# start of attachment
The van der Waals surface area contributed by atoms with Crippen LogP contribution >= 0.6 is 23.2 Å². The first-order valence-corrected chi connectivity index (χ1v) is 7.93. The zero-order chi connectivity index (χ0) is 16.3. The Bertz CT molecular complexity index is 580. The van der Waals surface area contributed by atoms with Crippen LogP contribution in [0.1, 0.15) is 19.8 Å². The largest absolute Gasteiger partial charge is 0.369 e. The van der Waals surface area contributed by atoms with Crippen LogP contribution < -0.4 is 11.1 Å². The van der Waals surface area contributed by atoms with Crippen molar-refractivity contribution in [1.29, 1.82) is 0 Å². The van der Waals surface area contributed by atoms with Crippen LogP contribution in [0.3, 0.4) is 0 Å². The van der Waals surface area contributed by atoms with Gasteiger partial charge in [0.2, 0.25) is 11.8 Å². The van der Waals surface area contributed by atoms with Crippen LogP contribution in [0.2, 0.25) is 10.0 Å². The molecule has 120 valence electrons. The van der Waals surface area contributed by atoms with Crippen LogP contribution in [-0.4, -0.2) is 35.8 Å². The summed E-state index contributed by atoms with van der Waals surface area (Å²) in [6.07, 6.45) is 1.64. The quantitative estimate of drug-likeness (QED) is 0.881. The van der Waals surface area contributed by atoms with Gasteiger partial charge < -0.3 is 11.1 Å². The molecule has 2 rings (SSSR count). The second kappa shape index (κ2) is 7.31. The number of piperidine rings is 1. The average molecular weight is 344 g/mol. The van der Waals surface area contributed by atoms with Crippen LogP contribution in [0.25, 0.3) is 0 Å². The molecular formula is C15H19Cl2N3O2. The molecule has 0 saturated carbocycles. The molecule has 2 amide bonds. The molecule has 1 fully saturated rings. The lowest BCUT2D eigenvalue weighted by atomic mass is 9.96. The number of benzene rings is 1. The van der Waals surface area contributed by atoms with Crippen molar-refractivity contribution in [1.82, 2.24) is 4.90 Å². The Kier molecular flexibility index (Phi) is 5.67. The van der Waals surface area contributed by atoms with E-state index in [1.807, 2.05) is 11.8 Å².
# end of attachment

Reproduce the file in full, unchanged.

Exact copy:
The van der Waals surface area contributed by atoms with Crippen LogP contribution >= 0.6 is 23.2 Å². The first-order valence-corrected chi connectivity index (χ1v) is 7.93. The zero-order chi connectivity index (χ0) is 16.3. The Bertz CT molecular complexity index is 580. The van der Waals surface area contributed by atoms with Crippen LogP contribution in [0.1, 0.15) is 19.8 Å². The largest absolute Gasteiger partial charge is 0.369 e. The van der Waals surface area contributed by atoms with Crippen LogP contribution < -0.4 is 11.1 Å². The van der Waals surface area contributed by atoms with Crippen molar-refractivity contribution in [1.29, 1.82) is 0 Å². The van der Waals surface area contributed by atoms with Crippen LogP contribution in [0.3, 0.4) is 0 Å². The van der Waals surface area contributed by atoms with Gasteiger partial charge in [0.2, 0.25) is 11.8 Å². The van der Waals surface area contributed by atoms with Crippen LogP contribution in [0.2, 0.25) is 10.0 Å². The molecule has 120 valence electrons. The van der Waals surface area contributed by atoms with Crippen LogP contribution in [-0.4, -0.2) is 35.8 Å². The summed E-state index contributed by atoms with van der Waals surface area (Å²) in [6.07, 6.45) is 1.64. The quantitative estimate of drug-likeness (QED) is 0.881. The van der Waals surface area contributed by atoms with Gasteiger partial charge < -0.3 is 11.1 Å². The molecule has 2 rings (SSSR count). The second kappa shape index (κ2) is 7.31. The number of piperidine rings is 1. The average molecular weight is 344 g/mol. The van der Waals surface area contributed by atoms with Crippen LogP contribution in [0.25, 0.3) is 0 Å². The molecular formula is C15H19Cl2N3O2. The molecule has 0 saturated carbocycles. The molecule has 2 amide bonds. The molecule has 1 fully saturated rings. The lowest BCUT2D eigenvalue weighted by atomic mass is 9.96. The number of benzene rings is 1. The van der Waals surface area contributed by atoms with Crippen molar-refractivity contribution in [1.82, 2.24) is 4.90 Å². The Kier molecular flexibility index (Phi) is 5.67. The van der Waals surface area contributed by atoms with E-state index in [1.807, 2.05) is 11.8 Å².